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Creative Economic Revitalization Act Aims To Assist Artists

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Khalil Ekulona
/
The Harwood Art Center

The coronavirus pandemic has slammed the arts and creative industries. One study by Americans for the Arts found over 90 percent of respondents lost income since it began.  A new bill introduced by New Mexico Democratic Rep. Teresa Leger-Fernandez looks to the New Deal from the 1930s as a blueprint to support artists and spur economic revitalization. 

The Harwood Art Center near downtown Albuquerque. hosts 39 artists. Chief Programs Officer, Julia Mandeville described the list of artists currently occupying the studios. “We have more traditional two dimensional painters, printmakers and installation artists," she says. "And then we have a landscape architect, a set designer, illustrators, musicians.” 

Mandeville says Harwood supports up to 12,000 New Mexicans a year. 

"We center artists of all ages from the littlest babies to the most established seniors and everyone in between," she says.

Mandeville says the shutdown of events during the pandemic reduced Harwood's annual budget by more than $74,000. They did get some relief from local and federal grants. Without those funds, she would have had to cancel artist contracts and let staff go. 

Congresswoman Teresa Leger-Fernandez understands that plight very well.

 

“One in 10 New Mexicans gets their paycheck from the creative economy," she says. "But during the pandemic, 67% of our creatives were out of work nationwide. So we need this now to help those artists, but also for our own communities.”

Leger-Fernandez along with Republican Representative Jay Obernolte of California have introduced the Creative Economy Revitalization Act

The bill would allocate  $300 million dollars to get creative workers back into jobs by creating a competitive grant program. Grantees would have to create art that is public and accessible like free concerts, large-scale murals, photography exhibits, or dance performances. 

"I know how important it is to have arts and culture in a community," Leger-Fernandez says. "It's what makes a community vibrant. It's what makes a community proud and happy and connected. During the pandemic, we didn't get to experience that."

 

Rep. Obernolte said in an emailed statement that the arts have been a staple of the communities he represents as well, which includes most of the eastern desert regions of the state, stretching from eastern desert regions of the state. It stretches from Mono Lake to Twentynine Palms.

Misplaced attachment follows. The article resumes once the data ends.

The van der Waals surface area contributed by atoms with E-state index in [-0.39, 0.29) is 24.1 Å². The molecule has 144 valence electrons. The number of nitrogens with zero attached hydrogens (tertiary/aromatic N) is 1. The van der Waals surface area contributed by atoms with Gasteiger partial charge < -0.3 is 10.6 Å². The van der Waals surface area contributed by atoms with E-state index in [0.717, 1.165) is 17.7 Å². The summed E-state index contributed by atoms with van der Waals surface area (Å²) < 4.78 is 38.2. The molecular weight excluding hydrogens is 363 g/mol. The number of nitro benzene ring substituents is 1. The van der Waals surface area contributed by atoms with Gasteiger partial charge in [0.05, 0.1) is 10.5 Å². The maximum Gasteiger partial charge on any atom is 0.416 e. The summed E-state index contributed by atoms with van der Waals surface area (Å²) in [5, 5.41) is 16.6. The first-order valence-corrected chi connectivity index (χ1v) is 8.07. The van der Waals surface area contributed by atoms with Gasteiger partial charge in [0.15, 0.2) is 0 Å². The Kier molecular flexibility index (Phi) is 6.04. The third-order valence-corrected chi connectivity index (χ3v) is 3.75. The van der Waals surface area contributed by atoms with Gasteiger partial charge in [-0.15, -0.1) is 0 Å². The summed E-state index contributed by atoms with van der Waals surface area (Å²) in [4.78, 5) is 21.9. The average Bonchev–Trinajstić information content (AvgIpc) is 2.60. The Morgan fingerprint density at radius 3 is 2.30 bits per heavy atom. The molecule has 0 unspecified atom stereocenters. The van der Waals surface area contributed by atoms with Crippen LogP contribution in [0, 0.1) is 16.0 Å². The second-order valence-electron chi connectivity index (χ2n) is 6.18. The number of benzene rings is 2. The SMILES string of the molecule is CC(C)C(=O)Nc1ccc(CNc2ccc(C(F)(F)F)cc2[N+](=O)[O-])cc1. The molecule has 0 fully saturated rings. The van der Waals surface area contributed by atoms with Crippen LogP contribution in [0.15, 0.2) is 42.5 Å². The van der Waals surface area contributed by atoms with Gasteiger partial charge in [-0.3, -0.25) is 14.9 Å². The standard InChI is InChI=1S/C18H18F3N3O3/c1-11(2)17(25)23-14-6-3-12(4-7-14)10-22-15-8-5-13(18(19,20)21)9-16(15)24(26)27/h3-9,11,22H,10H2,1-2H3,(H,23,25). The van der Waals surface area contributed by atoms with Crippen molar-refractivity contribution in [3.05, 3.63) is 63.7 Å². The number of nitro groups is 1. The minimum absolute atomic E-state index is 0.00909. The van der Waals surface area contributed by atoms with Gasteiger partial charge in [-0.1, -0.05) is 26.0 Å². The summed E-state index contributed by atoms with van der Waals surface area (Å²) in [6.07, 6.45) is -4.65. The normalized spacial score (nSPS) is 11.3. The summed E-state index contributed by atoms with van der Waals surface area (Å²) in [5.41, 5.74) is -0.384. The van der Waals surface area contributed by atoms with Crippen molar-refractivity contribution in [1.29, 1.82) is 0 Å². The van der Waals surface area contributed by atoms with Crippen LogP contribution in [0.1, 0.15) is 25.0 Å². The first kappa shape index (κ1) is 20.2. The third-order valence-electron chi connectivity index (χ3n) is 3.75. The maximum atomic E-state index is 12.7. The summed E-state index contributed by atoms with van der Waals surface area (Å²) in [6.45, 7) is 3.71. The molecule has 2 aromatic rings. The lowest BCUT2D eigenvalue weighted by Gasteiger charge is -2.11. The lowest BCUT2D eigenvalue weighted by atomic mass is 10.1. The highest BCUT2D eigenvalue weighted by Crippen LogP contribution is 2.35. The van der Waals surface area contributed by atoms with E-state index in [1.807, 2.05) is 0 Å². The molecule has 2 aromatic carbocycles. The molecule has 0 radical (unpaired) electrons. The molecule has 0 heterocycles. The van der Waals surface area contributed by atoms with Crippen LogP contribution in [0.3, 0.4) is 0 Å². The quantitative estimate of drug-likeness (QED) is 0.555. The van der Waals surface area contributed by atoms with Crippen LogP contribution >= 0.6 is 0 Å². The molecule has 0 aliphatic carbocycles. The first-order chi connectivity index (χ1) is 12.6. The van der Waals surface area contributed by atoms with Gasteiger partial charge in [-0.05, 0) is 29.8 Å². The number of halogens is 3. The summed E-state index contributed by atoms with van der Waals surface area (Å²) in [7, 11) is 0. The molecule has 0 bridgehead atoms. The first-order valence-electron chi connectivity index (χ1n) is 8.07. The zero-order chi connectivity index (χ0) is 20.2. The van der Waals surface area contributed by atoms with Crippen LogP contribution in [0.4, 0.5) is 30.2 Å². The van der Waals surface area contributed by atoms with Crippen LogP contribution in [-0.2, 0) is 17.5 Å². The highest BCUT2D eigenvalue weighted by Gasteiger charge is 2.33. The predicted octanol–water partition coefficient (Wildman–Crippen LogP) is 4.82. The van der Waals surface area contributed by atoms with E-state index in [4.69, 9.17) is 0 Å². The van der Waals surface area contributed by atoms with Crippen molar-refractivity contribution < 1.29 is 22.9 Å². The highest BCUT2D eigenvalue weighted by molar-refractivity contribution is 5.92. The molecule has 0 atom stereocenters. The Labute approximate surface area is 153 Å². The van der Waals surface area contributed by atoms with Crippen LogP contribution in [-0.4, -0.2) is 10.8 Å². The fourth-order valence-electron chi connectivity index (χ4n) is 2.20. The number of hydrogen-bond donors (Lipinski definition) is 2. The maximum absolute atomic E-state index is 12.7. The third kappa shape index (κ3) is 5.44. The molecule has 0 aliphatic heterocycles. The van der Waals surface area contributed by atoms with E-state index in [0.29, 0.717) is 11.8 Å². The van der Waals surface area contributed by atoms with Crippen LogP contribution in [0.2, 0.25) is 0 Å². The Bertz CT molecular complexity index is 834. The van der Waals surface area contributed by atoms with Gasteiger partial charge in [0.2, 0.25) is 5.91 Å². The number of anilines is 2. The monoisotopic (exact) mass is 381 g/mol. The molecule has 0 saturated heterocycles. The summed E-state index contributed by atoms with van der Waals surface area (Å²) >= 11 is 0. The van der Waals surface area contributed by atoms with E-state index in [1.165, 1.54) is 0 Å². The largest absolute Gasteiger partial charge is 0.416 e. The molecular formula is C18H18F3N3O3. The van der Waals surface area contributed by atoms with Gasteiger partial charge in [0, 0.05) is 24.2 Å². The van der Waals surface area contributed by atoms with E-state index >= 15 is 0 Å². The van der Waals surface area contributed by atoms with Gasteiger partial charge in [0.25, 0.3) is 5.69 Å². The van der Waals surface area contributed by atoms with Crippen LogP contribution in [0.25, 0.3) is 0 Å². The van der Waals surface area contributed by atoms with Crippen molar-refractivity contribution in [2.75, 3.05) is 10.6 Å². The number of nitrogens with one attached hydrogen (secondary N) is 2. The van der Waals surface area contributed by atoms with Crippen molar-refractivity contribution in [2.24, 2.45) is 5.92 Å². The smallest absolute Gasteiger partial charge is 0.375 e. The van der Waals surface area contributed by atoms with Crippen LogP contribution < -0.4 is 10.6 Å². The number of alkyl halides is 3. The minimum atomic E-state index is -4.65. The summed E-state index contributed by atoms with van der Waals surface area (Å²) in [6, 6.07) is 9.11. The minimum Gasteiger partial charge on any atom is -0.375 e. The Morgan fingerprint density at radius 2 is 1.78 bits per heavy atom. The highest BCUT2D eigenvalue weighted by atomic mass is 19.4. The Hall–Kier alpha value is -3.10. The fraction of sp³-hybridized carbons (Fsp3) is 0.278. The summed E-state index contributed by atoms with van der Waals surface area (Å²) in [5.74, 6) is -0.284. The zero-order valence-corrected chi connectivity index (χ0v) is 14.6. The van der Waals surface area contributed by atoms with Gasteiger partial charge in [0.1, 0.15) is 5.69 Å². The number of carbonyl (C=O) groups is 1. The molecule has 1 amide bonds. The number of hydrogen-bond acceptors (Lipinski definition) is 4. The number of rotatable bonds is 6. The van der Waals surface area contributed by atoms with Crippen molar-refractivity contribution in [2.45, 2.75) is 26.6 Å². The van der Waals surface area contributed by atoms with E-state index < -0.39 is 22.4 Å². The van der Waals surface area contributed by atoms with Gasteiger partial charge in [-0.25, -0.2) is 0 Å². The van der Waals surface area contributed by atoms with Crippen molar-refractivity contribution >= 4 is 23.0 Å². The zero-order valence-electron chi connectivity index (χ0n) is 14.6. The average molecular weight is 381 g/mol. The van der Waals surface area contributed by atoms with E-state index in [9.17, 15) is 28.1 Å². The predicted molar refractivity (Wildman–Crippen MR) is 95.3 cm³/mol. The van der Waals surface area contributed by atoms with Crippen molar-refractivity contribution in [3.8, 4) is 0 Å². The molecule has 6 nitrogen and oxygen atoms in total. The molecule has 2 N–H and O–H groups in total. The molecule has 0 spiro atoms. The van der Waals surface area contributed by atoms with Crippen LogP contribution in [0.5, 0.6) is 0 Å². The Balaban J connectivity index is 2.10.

“As we come together to build back our economies, we must pay special attention to our artists and the industries that were hurt most by the pandemic," Obernolte wrote. "Our small and local artists tell the stories of our communities. Their role in bringing us together is more important now than ever.”

The bill was inspired by the WPA, or the Works Progress Administration from the New Deal era. It supported culture and the arts as  Federal Project One. That included theater, music, writing, historical records and art. It employed over 40,000 artists and creatives across the country. 

Dr. Jody Patterson is the Roy Lichtenstein Foundation Chair of Art History at The Ohio State University.

“The flourishing of the arts that the WPA and other Federal One projects enabled meant that American artists, writers, actors, musicians, you name it suddenly had a place within American democracy," she says. "It really was the beginnings of a kind of cultural democracy in this country.”

Patterson also says that one of the goals of Federal Project One was to demonstrate the richness of living in a democracy. As a result many Americans were able to see a professional painting, go to a concert, or attend a play for the first time. Some of the American icons who benefited from the project included writers John Steinbeck and Zora Neal-Hurston, filmmaker Orson Wells and artist Jackson Pollock.

"Those big iconic drip paintings that became so well-known both here in the US and abroad very much came out of Federal One”.

Despite the program’s success, critics said art was not “real work” or appropriate for government funds. Those battles have continued over the decades. But Congresswoman Leger-Fernandez is confident her bill will find the support it needs. 

“This is a bipartisan bill. I'm very proud of my Republican sponsors," she says.

Julia Mandeville at the Harwood Art Center says the arts have become even more important in the pandemic. 

“Arts show us everything that we're capable of healing within ourselves and with each other," she says. "This era has really illuminated the critical exercise of self investigation and social reinvention.”

She also says that by tapping artists directly for the creation of large scale public works, it changes the nature of place and transforms communities. 

 

  

 

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